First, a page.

In Washington, "there are people who simply use their faith or their appearance of faith" for political gain, said Wogaman.
Making a show of faith can open a politician up to charges of hypocrisy when personal conduct doesn't measure up.
Sen. John Ensign of Nevada, for example, stepped down from the Senate Republican leadership last summer after admitting he had an affair for much of the previous year with a married woman on his campaign staff. Ensign was among several Christian lawmakers who lived in a house on C Street SE owned by a Christian prayer group.
Faith leaders say members of Congress sometimes approach them simply because they need some reflection time.
Rev. Cletus Kiley, former president of the Faith & Politics Institute, said lawmakers have compared their life to a TV set -- with somebody else controlling the remote and surfing channels.
"Every 15 minutes, it seems like they're in a different meeting. ... How do you hold it all together? For many of them, it's faith," said Kiley, who used to lead weekly reflection groups for lawmakers.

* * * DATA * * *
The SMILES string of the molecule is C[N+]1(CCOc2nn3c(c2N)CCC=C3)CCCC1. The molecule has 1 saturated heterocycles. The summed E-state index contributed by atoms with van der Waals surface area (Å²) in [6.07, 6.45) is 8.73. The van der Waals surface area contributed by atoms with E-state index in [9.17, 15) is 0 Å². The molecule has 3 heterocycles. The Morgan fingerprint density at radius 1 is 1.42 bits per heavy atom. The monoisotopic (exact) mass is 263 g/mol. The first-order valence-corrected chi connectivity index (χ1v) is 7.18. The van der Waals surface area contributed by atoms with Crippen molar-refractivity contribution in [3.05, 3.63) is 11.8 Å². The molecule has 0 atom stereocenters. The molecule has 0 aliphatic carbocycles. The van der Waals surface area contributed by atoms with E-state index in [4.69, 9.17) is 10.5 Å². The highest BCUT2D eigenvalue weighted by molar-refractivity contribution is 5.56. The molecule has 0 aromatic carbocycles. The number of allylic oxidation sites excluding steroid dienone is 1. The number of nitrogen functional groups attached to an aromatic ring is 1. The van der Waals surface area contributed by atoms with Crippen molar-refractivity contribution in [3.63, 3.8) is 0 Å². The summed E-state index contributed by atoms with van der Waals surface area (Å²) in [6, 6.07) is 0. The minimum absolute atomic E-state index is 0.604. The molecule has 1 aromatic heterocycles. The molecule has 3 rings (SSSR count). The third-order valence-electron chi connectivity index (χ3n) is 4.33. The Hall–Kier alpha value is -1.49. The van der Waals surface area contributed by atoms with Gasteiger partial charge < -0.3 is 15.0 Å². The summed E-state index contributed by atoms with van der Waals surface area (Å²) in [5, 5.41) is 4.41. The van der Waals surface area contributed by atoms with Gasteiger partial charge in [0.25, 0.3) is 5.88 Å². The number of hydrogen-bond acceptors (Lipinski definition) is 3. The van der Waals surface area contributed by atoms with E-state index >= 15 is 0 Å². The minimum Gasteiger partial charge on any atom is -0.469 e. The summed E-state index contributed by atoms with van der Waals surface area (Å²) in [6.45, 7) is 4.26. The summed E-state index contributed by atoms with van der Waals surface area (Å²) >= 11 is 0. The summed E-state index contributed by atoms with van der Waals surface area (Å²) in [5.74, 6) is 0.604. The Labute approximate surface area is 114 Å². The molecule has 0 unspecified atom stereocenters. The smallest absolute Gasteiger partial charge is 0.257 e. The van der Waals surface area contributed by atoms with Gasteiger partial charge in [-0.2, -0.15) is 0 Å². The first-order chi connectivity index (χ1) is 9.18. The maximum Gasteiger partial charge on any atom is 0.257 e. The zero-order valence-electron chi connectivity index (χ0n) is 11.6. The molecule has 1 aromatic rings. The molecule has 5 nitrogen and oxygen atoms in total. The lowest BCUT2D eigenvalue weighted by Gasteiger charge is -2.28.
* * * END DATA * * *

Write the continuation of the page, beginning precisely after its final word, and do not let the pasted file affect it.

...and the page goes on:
"When they're under political pressure, they particularly show up because they're looking for a place that reminds them they had a life before they came here, they'll have a life after they leave here."
Still, some faith leaders said lawmakers sometimes lapse back into politics during pastoral discussions. Political tensions did enter some of Ogilvie's Bible studies and other conversations with senators.
"Oh, yes, I would try and administer both sides of the conflict," Ogilvie said, and "encourage them to come to the best solution for the nation and to work together."
Rev. Samuel Lloyd, dean at the Washington National Cathedral, says he sees political and government officials a handful of times a month. "They've got their passions," he said. "Some even have their talking points."